Do you have goals for raising your children? My brothers, it is important that you have a target to compare all your decisions with. You can then ask yourself: Will the result of this decision keep us on track or take us off course? A target doesn’t guarantee you will arrive “there,” but you most likely won’t if you aren’t focused on the outcome you desire. (That was the primary topic in the session we presented called Building a Vision.) 

Consider David’s prayer request in Psalms 144:12. “That our sons may be as plants grown up in their youth; that our daughters may be as corner stones, polished after the similitude of a palace.” David wanted children who were grown up (Gadal H1431) in character, desires, and conduct while at a young age. That goal is not popular today as evidenced by the spiritual condition of our country. 

Do you desire boys who will become real men of God? If so, that will require purposeful parenting. You want to bring things into their lives that will achieve the goal and eliminate the chaff of the world that prevents them from maturing.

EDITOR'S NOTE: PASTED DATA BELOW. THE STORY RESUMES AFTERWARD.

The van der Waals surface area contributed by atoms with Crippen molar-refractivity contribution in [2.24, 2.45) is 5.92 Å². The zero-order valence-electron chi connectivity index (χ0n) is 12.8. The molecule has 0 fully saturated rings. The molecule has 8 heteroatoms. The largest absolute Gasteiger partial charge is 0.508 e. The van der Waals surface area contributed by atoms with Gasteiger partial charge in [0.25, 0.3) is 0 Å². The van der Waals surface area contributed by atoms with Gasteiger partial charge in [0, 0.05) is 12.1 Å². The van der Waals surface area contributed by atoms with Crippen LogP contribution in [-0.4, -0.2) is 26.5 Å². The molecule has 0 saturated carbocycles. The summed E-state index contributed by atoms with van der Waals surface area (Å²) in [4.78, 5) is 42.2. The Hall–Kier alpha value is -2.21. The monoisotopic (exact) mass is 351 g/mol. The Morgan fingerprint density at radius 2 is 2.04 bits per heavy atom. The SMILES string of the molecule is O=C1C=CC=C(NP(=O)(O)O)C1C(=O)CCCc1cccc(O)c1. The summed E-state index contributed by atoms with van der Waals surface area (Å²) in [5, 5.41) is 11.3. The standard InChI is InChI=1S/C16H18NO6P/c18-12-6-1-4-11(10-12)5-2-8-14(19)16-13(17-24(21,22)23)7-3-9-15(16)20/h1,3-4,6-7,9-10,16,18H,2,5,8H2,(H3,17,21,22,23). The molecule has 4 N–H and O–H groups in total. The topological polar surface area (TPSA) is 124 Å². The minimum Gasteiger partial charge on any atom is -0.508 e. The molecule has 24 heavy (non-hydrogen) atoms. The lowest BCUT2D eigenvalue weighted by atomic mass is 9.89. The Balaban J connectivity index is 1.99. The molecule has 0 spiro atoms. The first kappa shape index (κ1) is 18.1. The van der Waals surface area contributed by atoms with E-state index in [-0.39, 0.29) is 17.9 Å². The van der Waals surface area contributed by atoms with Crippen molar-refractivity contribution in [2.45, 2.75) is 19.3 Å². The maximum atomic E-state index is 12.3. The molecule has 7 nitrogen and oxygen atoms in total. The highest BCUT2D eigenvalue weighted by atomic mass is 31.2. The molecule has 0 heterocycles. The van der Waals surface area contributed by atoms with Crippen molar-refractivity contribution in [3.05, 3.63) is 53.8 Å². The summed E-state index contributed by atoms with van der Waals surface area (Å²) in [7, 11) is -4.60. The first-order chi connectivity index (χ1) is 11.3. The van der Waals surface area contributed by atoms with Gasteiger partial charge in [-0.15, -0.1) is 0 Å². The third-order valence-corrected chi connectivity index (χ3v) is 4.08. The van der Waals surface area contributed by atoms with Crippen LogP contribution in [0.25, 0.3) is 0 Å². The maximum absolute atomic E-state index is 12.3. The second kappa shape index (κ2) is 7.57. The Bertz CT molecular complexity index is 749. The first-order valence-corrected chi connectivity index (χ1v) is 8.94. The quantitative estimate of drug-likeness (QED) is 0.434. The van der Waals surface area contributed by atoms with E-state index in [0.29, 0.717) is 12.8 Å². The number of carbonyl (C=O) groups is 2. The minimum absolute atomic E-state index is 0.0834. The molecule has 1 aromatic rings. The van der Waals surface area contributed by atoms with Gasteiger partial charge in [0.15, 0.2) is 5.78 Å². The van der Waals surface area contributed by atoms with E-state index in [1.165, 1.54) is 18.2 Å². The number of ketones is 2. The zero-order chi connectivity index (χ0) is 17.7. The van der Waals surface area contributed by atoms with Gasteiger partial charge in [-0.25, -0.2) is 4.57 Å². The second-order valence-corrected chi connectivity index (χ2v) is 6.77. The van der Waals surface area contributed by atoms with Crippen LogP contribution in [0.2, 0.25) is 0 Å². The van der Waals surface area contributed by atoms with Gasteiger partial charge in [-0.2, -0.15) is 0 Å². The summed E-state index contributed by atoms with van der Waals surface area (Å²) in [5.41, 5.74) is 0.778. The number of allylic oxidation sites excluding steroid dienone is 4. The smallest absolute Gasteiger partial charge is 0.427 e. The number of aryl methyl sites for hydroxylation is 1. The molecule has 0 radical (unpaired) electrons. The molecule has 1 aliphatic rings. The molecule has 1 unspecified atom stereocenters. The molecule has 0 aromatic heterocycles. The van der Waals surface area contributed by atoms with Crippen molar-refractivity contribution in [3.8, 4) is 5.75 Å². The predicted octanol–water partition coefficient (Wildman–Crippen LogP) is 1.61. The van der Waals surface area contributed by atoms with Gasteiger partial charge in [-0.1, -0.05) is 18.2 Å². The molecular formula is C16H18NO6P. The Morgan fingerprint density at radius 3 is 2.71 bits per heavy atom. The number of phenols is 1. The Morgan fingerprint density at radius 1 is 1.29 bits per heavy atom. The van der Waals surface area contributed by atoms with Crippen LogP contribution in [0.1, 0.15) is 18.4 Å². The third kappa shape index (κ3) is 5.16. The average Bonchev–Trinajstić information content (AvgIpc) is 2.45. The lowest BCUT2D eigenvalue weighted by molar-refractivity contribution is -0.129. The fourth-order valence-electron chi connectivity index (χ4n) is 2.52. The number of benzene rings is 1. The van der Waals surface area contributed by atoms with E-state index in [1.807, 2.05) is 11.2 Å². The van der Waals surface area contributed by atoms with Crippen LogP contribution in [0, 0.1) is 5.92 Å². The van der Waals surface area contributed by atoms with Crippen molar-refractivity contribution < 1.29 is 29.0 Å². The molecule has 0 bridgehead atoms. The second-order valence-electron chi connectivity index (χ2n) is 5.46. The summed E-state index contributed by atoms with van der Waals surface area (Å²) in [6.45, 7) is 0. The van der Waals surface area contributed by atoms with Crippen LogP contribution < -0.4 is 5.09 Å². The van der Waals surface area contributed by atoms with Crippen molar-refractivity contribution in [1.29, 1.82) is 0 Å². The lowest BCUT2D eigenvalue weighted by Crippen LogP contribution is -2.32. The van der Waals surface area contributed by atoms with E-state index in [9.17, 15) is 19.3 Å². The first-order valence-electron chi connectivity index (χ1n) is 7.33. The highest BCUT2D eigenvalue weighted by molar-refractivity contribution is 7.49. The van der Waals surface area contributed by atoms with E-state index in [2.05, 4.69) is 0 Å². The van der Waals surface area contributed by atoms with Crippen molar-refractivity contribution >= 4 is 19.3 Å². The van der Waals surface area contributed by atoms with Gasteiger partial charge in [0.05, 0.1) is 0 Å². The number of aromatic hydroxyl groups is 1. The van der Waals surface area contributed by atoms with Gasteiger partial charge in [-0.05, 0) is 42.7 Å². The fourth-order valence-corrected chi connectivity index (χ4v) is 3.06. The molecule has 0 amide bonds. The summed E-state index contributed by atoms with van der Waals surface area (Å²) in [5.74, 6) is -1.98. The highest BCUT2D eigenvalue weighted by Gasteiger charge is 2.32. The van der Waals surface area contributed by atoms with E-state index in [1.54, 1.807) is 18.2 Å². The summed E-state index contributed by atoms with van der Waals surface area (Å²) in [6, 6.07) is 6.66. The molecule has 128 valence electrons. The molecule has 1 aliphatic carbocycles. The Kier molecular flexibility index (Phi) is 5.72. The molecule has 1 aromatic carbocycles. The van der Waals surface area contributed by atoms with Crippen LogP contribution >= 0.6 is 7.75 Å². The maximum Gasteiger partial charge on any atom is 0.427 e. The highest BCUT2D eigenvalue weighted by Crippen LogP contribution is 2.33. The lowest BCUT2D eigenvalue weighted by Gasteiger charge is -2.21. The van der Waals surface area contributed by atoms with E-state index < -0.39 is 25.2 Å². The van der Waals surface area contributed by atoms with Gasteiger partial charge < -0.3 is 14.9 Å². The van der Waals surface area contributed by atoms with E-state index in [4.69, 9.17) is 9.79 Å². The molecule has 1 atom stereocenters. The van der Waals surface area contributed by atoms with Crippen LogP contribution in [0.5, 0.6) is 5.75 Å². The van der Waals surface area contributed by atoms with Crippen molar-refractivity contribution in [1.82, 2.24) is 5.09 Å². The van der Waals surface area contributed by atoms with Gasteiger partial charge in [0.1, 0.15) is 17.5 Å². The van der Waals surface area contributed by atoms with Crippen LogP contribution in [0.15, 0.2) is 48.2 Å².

As Spurgeon said in The Treasury of David, regarding Psalms 144:12, “that the young men are, the older men will be.” Might that explain why the average professing believer/church member is more interested in having fun and a good time than serving and sharing Christ? 

“Whether therefore ye eat, or drink, or whatsoever ye do, do all to the glory of God” (1 Corinthians 10:31).

How Committed Are You?

Our neighbors are beginning to plant their gardens. No one plants without the hope of a harvest. How earnest they are in fertilizing, watering, and defending against weeds and pests will determine the quality of their produce. The parallels are striking between gardening and raising children.

Some (few?) Christian parents want to raise children to become dynamic followers of the Lord Jesus Christ. Obviously, we can’t know any parent’s heart, but we can clearly make assumptions based on the actions and choices that are observable. This is similar to observing what a gardener does with his garden. Optimism isn’t enough. It takes making hard decisions, denial of self, and the right investment in your children. Bad choices = bad harvest.

Foolishness is bound in the heart of children (Proverbs 22:15). You don’t just start with a clean slate. Children begin as fools. Then the work must begin.

Our Lord wants us and our children to love Him and forsake the world. How our hearts yearn that this is the desire of all Christian parents. That is why we write these articles and offer our resources. Through them you have someone encouraging you to be in the Word, forsaking the love of the world and all the enticing things it offers. 

“Love not the world, neither the things that are in the world. If any man love the world, the love of the Father is not in him” (1 John 2:15).